Blog Posts | August 31, 2018
Spanning two provinces, two territories, one U.S. State and nearly 8,000 kilometres, it was a trip that won’t soon be forgotten.
Like many of the adventures 4Refuel Operations Team Leader Jamie Howe finds himself on, it was on a motorcycle.
Howe completed the trip through Canada’s Arctic alongside colleague Keith Lamb, Director of Fleet and Safety, and six of their motorcycle pals—something he’s done each year for the past three years.
“I ran into Keith at a company picnic and we found out we both rode bikes and liked adventure style-riding. Each year, he and a few friends would plan a group ride and the next year they invited me out with them to Quebec,” he said. “I’ve been doing the ride with them each year since then.”
For this year’s trek, Howe’s third with the group, they would set out on their biggest adventure yet—through the Arctic to Canada’s northernmost community connected by road.
Starting in Edmonton, Alberta—Howe, Lamb and the group headed northwest towards Dawson Creek, B.C. to pick up the Alaska Highway.
They headed to Klondike, Yukon to ride the famous Dempster Highway. On it, they passed the Arctic Circle and the Tree Line, arriving at the Arctic Ocean at Tuktoyaktuk, Northwest Territories—a community of about 900—located just below the 70th parallel north.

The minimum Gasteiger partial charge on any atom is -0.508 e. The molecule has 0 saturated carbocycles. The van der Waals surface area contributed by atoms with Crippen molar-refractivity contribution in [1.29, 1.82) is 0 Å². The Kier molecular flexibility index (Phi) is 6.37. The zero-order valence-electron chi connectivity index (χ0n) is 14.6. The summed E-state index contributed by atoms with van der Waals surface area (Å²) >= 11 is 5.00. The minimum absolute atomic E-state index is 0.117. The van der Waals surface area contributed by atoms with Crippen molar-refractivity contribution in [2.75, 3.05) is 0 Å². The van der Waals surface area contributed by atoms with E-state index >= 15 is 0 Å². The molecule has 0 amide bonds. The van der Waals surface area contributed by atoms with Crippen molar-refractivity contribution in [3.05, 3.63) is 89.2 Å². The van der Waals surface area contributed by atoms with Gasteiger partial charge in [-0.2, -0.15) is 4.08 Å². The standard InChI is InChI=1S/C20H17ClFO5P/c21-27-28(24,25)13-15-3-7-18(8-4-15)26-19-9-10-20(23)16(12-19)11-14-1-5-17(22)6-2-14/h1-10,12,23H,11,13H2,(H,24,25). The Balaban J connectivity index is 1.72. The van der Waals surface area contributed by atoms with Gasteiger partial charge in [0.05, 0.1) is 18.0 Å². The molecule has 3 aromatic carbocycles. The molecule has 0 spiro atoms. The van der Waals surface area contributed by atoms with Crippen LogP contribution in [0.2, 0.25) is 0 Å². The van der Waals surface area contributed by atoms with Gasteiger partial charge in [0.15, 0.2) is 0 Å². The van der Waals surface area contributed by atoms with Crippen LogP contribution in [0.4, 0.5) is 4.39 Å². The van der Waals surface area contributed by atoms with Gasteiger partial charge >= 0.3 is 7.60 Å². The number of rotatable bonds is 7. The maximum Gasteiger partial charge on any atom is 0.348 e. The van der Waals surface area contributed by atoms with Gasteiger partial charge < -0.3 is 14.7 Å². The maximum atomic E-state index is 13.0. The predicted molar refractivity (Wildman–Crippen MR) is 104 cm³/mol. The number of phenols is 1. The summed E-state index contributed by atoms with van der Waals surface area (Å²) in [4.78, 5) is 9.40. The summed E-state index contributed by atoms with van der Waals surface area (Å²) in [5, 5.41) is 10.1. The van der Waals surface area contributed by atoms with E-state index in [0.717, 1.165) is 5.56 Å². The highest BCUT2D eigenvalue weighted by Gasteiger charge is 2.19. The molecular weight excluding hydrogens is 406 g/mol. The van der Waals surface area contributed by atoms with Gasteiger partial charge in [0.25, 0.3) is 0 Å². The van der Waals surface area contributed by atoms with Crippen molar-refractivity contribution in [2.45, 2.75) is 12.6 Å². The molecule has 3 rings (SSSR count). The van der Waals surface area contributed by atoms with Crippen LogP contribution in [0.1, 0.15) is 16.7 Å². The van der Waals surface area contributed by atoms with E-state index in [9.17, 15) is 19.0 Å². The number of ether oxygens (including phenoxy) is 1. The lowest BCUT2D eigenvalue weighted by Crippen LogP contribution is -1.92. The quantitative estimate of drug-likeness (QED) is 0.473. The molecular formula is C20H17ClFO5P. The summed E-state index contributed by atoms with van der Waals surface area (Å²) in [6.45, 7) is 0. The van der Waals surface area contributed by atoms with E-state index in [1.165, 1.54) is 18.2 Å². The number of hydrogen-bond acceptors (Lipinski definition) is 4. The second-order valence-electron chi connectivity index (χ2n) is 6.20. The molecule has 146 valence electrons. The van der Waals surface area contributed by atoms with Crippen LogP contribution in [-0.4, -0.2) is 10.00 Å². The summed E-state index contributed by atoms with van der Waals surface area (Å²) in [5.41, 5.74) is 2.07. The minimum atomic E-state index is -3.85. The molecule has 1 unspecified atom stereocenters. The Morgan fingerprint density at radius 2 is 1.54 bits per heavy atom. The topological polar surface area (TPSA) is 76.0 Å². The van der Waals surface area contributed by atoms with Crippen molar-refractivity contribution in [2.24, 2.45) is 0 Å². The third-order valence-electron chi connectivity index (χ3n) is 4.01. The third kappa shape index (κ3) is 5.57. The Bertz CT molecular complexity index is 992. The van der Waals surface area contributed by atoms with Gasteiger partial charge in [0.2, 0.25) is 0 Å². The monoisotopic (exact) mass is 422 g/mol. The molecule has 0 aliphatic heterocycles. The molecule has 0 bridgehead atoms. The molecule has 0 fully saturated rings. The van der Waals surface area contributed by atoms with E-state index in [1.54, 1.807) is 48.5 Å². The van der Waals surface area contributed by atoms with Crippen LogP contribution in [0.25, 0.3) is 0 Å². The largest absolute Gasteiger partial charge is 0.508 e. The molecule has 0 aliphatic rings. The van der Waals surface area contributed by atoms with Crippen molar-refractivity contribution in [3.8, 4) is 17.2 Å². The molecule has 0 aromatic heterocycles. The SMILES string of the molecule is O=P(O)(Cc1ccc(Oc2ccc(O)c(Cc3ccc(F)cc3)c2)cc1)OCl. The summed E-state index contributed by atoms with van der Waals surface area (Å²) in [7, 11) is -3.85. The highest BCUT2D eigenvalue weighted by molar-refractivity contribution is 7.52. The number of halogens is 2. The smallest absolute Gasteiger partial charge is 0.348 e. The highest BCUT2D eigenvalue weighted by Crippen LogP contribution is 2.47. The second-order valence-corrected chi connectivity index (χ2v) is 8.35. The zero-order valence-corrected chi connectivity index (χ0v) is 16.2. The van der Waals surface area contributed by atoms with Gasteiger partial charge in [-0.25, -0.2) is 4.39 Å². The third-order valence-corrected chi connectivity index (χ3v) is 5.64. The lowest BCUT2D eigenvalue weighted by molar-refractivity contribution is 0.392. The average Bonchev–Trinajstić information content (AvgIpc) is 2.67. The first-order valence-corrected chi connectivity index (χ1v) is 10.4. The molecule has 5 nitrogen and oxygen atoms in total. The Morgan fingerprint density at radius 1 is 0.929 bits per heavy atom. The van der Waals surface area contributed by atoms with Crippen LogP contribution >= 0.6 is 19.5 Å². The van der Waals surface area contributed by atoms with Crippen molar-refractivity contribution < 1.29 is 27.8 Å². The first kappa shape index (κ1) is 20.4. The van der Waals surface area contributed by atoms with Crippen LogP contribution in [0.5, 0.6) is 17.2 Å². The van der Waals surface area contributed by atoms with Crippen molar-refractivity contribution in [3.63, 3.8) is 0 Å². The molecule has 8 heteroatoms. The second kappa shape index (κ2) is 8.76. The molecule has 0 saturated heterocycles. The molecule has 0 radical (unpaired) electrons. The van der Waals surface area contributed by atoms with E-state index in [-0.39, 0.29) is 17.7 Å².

After they headed on to Alaska where they picked up a ferry in Haines, taking them to Prince Rupert, B.C. where they started the journey back to Edmonton.
Howe said among the highlights of the trip were travelling through remote Arctic communities and meeting the people that call those towns home.
“They were the nicest, most giving people I’ve encountered. People would see us, come out to talk and offer us food and drink,” he said. “They want people to visit their communities, which they’re proud to call home.”
While the remote scenery of the Arctic was beautiful, the isolation meant the challenge of making careful calculations and planning—mapping out fuel locations, bringing spare parts and knowing how to make repairs roadside.
“It’s like in business, you make careful plans and preparations, but you have contingency plans in place in case it doesn’t go that way it was supposed to,” he said. “You’ve got to be able to deal with dynamic situations and solve problems on the spot.”
All in all, it was a trip to remember, and one he’d like to replicate on the South end of the world.
“It’s one off of my bucket list for sure. Someday, I’d like to ride in Tierra Del Fuego, Argentina, which is basically the farthest south you can go in South America.”